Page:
“When it happens, you must find a way to remember.” That admonition is the theme of Salt Houses, Hala Alyan’s tale of a Palestinian family spanning the years 1963 to 2014.
The words come from Salma, the family matriarch. Her daughter doesn’t understand what she means, but we get a good idea as we follow succeeding generations of these Arabs. Scattered from Kuwait to Amman to Beirut to America, they gradually abandon their religious traditions, moral codes, even their language under the influence of Western culture.
I read the novel with mixed feelings. This seems to be a class of monied Palestinians, walled off from the desperate members of their race. Though the story evolves against the backdrop of Middle Eastern conflicts, these people live in a bubble, watching the endless wars on television news while their compatriots suffer. The storyline of Mustafa, the family’s only war casualty, gets buried in other events. In fact, all the male characters seem to exist on the periphery of family life.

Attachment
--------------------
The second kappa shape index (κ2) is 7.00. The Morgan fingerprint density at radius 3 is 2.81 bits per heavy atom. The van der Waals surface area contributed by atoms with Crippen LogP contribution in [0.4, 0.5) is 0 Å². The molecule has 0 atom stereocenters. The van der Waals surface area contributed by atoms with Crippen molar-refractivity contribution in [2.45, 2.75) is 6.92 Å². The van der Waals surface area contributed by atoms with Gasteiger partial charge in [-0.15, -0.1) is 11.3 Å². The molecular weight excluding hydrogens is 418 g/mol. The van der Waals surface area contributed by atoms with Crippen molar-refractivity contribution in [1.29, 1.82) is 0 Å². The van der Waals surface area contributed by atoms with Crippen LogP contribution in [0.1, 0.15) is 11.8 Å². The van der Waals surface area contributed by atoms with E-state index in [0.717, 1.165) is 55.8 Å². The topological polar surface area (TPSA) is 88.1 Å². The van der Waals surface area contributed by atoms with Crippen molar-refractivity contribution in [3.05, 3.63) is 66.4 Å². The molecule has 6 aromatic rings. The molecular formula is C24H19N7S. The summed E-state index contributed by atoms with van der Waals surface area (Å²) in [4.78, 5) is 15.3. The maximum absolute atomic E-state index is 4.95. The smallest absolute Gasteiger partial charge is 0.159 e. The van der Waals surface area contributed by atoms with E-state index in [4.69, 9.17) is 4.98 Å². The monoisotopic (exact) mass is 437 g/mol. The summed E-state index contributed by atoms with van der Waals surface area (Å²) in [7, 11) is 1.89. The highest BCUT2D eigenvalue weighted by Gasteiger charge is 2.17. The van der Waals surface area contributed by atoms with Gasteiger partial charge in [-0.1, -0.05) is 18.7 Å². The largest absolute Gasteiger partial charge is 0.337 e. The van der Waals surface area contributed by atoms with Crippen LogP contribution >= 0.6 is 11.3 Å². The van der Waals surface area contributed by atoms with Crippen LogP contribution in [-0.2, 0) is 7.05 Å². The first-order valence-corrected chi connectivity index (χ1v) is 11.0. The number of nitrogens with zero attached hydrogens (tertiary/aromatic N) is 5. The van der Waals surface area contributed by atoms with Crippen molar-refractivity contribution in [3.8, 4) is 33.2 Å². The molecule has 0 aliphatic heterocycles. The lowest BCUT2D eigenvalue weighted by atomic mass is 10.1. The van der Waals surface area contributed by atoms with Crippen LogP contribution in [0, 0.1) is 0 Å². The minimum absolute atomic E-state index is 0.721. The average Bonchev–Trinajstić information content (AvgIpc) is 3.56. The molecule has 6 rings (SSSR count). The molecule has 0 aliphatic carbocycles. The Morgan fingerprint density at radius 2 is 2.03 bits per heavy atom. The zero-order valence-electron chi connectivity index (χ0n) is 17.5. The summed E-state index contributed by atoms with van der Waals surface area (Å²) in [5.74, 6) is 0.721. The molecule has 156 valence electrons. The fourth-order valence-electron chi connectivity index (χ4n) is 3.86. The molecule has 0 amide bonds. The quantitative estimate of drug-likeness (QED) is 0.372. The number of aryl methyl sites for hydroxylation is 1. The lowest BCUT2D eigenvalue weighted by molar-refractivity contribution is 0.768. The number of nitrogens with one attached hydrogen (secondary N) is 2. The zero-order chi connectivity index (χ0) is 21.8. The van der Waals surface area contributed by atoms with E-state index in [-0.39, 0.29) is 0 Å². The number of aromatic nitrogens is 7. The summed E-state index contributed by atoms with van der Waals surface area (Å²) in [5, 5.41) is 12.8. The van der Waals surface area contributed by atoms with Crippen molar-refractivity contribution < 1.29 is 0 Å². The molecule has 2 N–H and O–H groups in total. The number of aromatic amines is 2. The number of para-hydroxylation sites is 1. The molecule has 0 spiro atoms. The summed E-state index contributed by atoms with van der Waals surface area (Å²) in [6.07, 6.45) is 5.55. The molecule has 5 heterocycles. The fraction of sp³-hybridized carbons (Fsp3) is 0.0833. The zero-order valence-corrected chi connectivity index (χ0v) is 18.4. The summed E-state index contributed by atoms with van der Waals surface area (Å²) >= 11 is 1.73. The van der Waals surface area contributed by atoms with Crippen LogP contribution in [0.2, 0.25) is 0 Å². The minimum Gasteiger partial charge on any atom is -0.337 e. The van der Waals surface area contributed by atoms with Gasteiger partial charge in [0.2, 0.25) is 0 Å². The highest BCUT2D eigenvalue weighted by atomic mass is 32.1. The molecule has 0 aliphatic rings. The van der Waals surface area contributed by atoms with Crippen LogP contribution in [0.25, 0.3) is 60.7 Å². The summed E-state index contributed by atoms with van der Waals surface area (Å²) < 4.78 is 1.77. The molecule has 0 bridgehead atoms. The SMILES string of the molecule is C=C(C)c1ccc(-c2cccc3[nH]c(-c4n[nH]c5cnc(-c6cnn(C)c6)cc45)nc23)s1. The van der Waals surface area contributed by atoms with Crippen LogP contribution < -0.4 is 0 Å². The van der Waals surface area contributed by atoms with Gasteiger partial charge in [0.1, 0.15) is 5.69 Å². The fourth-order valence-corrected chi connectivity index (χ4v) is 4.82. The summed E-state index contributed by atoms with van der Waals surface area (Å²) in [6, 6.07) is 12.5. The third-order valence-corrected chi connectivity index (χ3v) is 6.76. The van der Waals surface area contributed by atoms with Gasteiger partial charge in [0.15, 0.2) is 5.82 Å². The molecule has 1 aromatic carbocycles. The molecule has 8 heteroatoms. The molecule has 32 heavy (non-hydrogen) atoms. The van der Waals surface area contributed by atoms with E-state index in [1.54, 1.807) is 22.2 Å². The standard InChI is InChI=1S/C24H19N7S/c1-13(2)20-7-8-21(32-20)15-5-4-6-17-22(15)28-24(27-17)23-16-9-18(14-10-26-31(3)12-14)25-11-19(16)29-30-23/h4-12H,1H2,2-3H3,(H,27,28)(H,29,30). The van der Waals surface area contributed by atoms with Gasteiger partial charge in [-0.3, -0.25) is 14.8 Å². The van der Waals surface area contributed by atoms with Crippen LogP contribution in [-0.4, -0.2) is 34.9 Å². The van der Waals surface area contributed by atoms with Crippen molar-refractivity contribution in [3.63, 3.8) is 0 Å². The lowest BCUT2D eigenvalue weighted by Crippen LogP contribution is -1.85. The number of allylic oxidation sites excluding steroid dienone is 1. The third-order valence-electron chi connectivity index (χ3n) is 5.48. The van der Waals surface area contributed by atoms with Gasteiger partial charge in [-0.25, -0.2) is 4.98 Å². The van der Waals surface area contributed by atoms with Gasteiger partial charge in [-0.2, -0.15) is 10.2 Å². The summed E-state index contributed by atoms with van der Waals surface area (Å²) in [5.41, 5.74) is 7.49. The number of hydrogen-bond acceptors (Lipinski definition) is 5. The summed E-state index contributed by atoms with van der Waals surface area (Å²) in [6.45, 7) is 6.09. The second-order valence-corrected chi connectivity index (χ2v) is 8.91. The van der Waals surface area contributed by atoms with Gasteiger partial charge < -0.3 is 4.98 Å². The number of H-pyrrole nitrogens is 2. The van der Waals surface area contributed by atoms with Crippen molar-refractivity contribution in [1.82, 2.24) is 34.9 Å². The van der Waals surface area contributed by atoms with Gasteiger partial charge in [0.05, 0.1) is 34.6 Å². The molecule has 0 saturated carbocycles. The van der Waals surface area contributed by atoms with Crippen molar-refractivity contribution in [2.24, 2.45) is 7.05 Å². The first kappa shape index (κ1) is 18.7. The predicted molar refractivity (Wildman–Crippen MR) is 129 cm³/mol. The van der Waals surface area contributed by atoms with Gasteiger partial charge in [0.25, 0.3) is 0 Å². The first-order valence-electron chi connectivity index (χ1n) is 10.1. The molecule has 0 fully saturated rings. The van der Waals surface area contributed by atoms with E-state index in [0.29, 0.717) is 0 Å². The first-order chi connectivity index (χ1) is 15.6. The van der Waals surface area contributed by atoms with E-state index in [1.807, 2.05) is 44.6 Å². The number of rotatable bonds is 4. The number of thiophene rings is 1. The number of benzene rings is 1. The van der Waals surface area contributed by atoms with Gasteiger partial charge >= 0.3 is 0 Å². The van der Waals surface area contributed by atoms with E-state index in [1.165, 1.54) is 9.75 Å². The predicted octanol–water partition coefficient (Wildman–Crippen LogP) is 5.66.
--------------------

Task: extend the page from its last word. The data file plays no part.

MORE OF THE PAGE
The female characters, however, are well-drawn and interesting. Alia, wife of a professor, is a prickly woman with a spoiled daughter with whom she is in constant conflict. Another daughter remains deeply religious, though her marriage to a widower with a son disturbs Alia. The women strive to maintain family unity in scenes surrounding birthdays and cultural observances, worrying that their kids are either being radicalized by Islamists, or corrupted by foreigners.
Alyan is a fine narrator who gives us a good sense of Arabic traditions and family life. Sadly, the book’s pervasive foul language and profanity are constant suggestions that we are witnessing a dwindling culture, much like that of Native Americans. I found myself wishing the author had opened her window to it more.